THR: Turning to our own shores, there has been a disturbing rise in anti-gay hate crimes lately, many in New York City. What do you make of that?
Fierstein: We win these battles and there's all this positive gay press, right? But then you turn on the TV and there’s [Cardinal Timothy Dolan] of New York speaking hatred about gays. There’s [New Jersey Governor] Chris Christie saying he’ll sign [a bill legalizing] gay marriage over his “dead body.” And that was a quote: “Over my dead body.” So why would you expect that there wouldn’t be some backlash from idiots when there’s backlash from these people who supposedly know better?
Look at that asshole [Orson Scott Card] that wrote this new Harrison Ford movie [Ender's Game]. I think that you can have any opinion you want, but at least be willing to take the consequences of your opinion. It’s like, “Well, I hope that people will be more understanding,” or what did he say? “More tolerant of my views.” The quotes that got me about him weren’t against gay marriage -- he wanted homosexuality criminalized in the United States. That's what he called for. You want me to be tolerant of you wanting to criminalize homosexuality? F--k you on your grave, you piece of shit.
THR: If someone read your op-ed, grew understandably upset and wants to take action, what can they do about the situation in Russia?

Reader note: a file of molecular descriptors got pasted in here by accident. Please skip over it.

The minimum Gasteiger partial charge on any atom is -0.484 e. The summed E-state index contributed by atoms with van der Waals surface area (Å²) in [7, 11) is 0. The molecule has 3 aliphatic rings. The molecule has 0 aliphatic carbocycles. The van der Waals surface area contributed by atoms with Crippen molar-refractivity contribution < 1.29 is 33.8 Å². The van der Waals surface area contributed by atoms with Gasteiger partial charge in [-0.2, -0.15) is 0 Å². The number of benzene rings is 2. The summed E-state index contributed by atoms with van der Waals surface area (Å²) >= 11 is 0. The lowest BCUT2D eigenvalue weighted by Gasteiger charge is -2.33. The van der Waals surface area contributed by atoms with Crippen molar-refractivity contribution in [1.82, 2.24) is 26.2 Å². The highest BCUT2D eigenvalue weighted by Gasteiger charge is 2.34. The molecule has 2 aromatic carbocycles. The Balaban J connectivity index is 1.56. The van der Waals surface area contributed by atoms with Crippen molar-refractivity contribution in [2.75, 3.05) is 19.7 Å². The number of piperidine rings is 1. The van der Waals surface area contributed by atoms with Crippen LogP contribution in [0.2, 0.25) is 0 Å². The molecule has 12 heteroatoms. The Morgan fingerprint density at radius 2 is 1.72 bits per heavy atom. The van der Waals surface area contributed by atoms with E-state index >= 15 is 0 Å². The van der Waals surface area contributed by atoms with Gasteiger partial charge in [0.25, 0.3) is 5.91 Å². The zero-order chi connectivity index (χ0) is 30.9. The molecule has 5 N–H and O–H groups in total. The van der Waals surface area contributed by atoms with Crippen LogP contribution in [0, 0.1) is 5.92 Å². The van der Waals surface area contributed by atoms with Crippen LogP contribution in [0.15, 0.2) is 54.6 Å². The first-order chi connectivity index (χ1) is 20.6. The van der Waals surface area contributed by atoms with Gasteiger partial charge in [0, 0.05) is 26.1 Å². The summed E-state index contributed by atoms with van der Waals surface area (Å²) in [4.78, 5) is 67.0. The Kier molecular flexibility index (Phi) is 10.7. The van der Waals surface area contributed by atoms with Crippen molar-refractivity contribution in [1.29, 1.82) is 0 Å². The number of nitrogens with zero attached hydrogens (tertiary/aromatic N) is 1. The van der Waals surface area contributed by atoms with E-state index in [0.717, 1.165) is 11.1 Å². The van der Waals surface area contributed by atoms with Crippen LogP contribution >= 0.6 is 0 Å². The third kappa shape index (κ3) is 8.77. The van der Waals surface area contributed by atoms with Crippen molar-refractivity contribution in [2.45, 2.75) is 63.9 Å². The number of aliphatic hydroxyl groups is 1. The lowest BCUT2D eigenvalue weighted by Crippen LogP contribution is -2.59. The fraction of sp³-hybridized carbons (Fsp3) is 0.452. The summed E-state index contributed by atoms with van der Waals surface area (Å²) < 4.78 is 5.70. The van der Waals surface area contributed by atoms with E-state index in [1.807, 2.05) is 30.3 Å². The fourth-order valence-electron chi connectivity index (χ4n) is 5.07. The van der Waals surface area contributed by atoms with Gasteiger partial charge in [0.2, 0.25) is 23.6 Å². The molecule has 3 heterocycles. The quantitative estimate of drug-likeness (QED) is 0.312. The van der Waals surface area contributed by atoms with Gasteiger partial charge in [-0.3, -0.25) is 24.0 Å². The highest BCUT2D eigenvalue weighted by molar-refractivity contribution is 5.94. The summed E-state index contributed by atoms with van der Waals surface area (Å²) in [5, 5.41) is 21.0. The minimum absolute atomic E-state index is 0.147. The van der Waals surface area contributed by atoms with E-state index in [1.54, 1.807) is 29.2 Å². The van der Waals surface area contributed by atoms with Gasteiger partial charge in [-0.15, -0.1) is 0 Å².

Fierstein: The biggest thing you can do is make sure you put no money toward Russia at all. Check and see what Russian products are and refuse to [buy them]. Write up on your social media -- copy the story about the young man that was killed, copy the story about the [four Dutch tourists] arrested, copy the stories about the adoptions and these poor people whose hearts have been ripped open by the stupid laws that [Putin is] passing. Copy anything and just make sure that people know. Then write to your representative and say, "I don't want you whitewashing this shit. I want a condemnation of Russia. I don't want any of my tax money going to Russia." You've got to write to the Olympic Committee and say, "I think we should boycott." People in our industry should write to our unions. We have a TV union, there are lots and lots of unions that will be involved in the Olympics and our unions should refuse to let our union members go. That's the only way to stop this, is to starve the rat. I'm telling you.
THR: What about NBC, which carries the Olympics and stands to make millions off the games?
Fierstein: I don't think of it in terms of NBC. I think of it in terms of America. Whoever is going from America. It's not a company-by-company thing. NBC did not buy the rights to the Olympics because they were backing Russia. Now that this is happening, they have to make other decisions.